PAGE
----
“I really wanted to clear 43 feet,” said Deering, who finished fifth in the event as a freshman. “In practice I’ve hit 44 feet. I’m not surprised that I won, but I was real surprised to match my personal best right on the dot.
“Where I’m from, nobody can go over 40 feet. I still come here expecting to win. I don’t change the way I compete when I get here. But now I have more motivation to at least clear 43 feet.”
Adrian Madison’s Ashley Bussing easily won the discus with a toss of 135 feet, while Durand’s Marissa Johnson won the high jump, clearing 5-5.
After a third-place finish at last year’s Finals in the 3,200 relay, Grandville Calvin Christian came back on a mission with three returning runners.
Seniors Ashley Jourdan and Raechel Broek, along with sophomore Emma Doorn, welcomed junior Emma Augustyn to the squad, and they captured the 3,200 relay in 9:38.02. Charlevoix finished runner-up with a 9:44.25.
“She was our secret weapon,” Doorn said of Augustyn.
Augustyn, who ran the third leg, is a sprinter by trade and had never run 800 meters until this year.
“I knew we had potential to win this,” Augustyn said. “We all run cross country together, so we’re real close.”
Frankenmuth, which had won three team titles in four seasons, finished fourth overall with 35.5 points. Sydney Bronner, Rachel Crompton, Sarah Beulla and Angie Ritter won the 800 relay for the Eagles with a 1:45.16 finish.
PHOTO: Reed City's Sami Michell leaps a hurdle on the way to one of her four MHSAA championships Saturday at Comstock Park. (Photo by Jackie Gomez. Click to see more photo coverage from RunMichigan.com.)
Multi-Sprint Champ Racing to Finish Huron Career Ahead of the Rest Again
By Keith Dunlap
Special for MHSAA.com
May 25, 2023
NEW BOSTON – If there was one thing Elizabeth Anderson took pride in elementary school, it was simply showing that she could outrun everyone in sight.
In fact, Anderson has an explanation for all the success she had in those playground races.
“Dominance when you are in elementary school,” Anderson quipped. “I don’t think I ever had a nickname. I just think everyone knew I was fast.”
Years later, pretty much everyone who follows track & field in the state of Michigan can attest to that.
A senior for New Boston Huron, Anderson has been faster than most other competitors in the state during her three-year high school career (with her freshman season in 2020 canceled due to COVID-19).
Last year, Anderson won titles at the Lower Peninsula Division 2 Finals in the 200-meter (25.07) and 400-meter (56.28) dashes, and was runner-up in the 100-meter dash (12.23).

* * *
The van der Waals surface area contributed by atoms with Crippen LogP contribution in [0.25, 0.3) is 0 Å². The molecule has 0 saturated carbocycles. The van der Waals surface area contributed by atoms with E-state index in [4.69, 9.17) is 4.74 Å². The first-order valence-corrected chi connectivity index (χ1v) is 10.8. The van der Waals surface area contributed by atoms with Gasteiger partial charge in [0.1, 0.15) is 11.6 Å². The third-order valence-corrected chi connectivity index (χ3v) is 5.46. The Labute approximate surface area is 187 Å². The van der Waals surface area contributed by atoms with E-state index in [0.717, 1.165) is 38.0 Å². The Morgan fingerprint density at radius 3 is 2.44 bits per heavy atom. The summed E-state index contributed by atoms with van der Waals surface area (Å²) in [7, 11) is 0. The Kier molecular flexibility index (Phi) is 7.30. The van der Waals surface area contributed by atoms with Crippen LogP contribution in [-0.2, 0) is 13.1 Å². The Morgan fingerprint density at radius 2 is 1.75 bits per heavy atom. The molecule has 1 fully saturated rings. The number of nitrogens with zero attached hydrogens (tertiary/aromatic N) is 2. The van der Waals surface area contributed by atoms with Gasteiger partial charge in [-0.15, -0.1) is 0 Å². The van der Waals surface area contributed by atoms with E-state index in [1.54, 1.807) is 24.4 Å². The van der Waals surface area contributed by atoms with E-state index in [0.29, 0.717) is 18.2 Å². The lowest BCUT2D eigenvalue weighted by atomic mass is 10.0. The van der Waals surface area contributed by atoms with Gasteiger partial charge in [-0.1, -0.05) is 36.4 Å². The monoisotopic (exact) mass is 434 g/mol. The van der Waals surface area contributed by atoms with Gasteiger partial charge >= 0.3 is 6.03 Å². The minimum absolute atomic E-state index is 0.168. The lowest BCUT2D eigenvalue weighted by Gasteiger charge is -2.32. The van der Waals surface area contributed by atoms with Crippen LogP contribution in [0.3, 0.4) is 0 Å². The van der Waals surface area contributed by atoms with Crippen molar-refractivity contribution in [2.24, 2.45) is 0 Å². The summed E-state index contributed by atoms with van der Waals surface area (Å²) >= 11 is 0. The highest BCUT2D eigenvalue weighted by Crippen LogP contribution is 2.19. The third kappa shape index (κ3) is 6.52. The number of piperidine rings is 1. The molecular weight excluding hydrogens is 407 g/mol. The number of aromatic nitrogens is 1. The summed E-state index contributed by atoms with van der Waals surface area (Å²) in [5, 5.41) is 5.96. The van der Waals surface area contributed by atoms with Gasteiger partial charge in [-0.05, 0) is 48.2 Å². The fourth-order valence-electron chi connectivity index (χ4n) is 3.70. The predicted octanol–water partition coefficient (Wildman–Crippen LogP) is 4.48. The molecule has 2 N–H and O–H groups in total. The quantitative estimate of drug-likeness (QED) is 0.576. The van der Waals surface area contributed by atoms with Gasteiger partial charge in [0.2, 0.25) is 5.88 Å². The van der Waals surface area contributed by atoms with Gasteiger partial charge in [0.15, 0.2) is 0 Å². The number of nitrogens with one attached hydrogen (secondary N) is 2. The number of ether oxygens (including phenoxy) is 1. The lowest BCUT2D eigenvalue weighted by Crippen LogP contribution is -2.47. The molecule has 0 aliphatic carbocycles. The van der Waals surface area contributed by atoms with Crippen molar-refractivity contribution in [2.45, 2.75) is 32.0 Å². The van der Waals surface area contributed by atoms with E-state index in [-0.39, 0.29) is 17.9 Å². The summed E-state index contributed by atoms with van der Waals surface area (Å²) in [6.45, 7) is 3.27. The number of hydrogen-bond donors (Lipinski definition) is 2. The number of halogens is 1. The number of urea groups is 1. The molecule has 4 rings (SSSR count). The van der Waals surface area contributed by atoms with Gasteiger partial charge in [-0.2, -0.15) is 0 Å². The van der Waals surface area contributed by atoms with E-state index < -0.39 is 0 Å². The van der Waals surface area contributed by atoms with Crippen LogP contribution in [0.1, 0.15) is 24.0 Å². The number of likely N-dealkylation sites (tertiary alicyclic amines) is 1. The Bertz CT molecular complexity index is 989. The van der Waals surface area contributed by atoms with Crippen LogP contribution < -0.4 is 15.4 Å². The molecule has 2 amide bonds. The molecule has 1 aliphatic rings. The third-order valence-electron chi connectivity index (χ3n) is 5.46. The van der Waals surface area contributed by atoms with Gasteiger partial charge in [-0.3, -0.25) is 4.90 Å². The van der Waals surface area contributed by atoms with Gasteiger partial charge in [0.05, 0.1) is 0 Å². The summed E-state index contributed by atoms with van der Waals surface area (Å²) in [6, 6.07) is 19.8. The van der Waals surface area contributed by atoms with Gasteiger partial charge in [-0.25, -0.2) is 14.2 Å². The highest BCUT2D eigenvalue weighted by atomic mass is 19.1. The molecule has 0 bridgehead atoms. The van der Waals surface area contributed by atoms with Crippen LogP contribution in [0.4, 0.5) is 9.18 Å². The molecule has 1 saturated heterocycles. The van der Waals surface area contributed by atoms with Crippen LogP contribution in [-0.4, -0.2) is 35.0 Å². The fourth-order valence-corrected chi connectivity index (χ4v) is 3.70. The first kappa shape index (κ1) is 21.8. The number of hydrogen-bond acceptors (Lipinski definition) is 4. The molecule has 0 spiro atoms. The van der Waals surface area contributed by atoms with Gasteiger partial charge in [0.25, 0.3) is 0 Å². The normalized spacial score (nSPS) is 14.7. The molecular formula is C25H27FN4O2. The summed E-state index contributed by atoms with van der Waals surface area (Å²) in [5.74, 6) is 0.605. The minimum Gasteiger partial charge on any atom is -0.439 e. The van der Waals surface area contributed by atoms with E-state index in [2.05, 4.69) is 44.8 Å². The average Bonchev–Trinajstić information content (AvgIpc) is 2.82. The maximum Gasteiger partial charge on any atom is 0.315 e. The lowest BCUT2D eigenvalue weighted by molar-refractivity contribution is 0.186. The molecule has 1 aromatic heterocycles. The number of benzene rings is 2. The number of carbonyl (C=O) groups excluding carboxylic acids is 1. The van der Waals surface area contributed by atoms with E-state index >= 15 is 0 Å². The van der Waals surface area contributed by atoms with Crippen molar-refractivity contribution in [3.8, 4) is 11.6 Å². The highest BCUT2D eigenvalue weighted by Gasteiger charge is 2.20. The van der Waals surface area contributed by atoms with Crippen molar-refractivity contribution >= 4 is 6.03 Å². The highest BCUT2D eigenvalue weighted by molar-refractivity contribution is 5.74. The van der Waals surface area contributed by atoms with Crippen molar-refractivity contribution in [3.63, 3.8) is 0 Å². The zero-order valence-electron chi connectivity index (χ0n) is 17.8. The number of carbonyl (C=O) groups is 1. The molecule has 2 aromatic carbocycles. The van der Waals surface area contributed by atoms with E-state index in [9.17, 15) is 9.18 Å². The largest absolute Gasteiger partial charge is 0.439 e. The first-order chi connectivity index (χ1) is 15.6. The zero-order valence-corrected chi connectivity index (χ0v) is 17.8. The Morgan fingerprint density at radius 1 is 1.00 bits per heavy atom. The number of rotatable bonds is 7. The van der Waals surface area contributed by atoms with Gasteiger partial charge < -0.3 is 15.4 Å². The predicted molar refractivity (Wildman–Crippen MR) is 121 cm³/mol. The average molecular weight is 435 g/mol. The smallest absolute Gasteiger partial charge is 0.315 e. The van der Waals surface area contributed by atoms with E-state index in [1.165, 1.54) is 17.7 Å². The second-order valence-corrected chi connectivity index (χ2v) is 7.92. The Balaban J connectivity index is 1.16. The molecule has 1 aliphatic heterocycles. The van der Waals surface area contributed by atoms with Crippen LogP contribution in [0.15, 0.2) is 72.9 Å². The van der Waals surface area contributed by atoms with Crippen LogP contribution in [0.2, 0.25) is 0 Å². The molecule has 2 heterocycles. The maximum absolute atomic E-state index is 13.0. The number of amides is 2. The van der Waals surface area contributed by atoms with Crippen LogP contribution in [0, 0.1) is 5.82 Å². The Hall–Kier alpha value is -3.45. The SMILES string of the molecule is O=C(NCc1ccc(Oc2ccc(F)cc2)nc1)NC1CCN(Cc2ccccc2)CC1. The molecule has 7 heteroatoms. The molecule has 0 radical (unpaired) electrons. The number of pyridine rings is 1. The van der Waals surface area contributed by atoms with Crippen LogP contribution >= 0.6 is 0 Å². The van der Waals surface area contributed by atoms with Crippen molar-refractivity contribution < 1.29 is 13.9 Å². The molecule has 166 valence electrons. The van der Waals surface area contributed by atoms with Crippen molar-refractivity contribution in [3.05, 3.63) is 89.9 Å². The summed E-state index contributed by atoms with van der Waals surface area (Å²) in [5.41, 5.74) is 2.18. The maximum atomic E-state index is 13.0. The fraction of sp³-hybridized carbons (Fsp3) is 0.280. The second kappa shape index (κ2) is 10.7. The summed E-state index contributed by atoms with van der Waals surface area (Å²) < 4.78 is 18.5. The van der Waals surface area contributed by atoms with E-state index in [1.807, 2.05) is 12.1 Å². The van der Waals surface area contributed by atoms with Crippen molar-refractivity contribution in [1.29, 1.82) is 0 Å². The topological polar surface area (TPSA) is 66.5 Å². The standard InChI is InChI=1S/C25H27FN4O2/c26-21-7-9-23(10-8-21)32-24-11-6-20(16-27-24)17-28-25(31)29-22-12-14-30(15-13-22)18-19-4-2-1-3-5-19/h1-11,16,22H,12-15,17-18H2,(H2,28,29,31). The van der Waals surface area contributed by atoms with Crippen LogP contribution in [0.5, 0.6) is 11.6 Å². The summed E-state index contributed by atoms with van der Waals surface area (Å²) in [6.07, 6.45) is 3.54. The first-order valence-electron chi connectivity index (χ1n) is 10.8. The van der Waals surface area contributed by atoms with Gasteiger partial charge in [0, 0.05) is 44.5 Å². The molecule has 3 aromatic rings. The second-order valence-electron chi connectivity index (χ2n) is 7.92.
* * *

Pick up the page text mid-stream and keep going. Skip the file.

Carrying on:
Often, top sprinters focus on one or two of those three races. But Anderson is certainly a different breed of sprinter because she does all three.
In fact, she holds school records in all three of those events, and if all that weren’t enough, Anderson is a part of all three sprint relay teams.
“It is hard to give her events off,” said New Boston Huron head girls track coach Danielle Lobato.
Despite the different styles the 100, 200 and 400-meter dashes present, Anderson said there usually isn’t much adjusting when she goes from one of those races to another.
The strategy is simply, “Let’s beat the other girls to the finish line.”
“I don’t really go into each race changing up how I would run,” she said.
While enjoying and succeeding in all three races, Anderson said she actually does have a favorite among them.
“I would say the 400 is probably my favorite,” she said. “Even though it hurts, it’s satisfying to see how much you can get your time down in the 400 compared to any other race.”
Anderson said she started running track in sixth grade, but really got serious about it during the summer after her sophomore season, when she was invited to run for a local club.
Eventually, that led to her competing over the winter in indoor events.
She lived and breathed track so much that last fall, she decided to not run cross country so she could focus on a weightlifting regimen aimed at developing more leg strength.
“Once I started doing summer track, I realized I wanted to be doing this all the time,” she said.
Lobato said oftentimes in practice, Anderson is a de facto coach, given there is no better person she can think of for the younger runners on the team to learn from.
“I can’t always demonstrate these things I’m trying to teach,” she said. “You get to see it in real life (from Anderson), not in a YouTube video.”
After winning the 100, 200 and 400-meter dashes at her Regional meet last week, Anderson has her sights set on achieving the same trifecta of titles at next Saturday’s Finals in Grand Rapids.
Anderson has signed to run track at Michigan State, but has been plenty motivated to keep producing this spring in her final high school season.
“I’m really looking to defend my titles,” she said. “That is what is really motivating me to keep going. I want to keep in shape for the college season. I don’t want to lose any of the progress I have made. Ultimately, I just love running track.”
And since elementary school, Anderson has loved — and succeeded in — outrunning everyone else to the finish line.
“We knew we were getting something special,” Lobato said of when Anderson arrived in high school. “But you never expect this. All that she has accomplished is amazing.”
Keith Dunlap has served in Detroit-area sports media for more than two decades, including as a sportswriter at the Oakland Press from 2001-16 primarily covering high school sports but also college and professional teams. His bylines also have appeared in USA Today, the Washington Post, the Detroit Free Press, the Houston Chronicle and the Boston Globe. He served as the administrator for the Oakland Activities Association’s website from 2017-2020. Contact him at [email protected] with story ideas for Oakland, Macomb and Wayne counties
PHOTOS (Top) New Boston Huron's Elizabeth Anderson clears the finish line during last season's LPD2 400 race. (Middle) Anderson, middle, outpaces the field to also win the 200. (Click for more from RunMichigan.com.)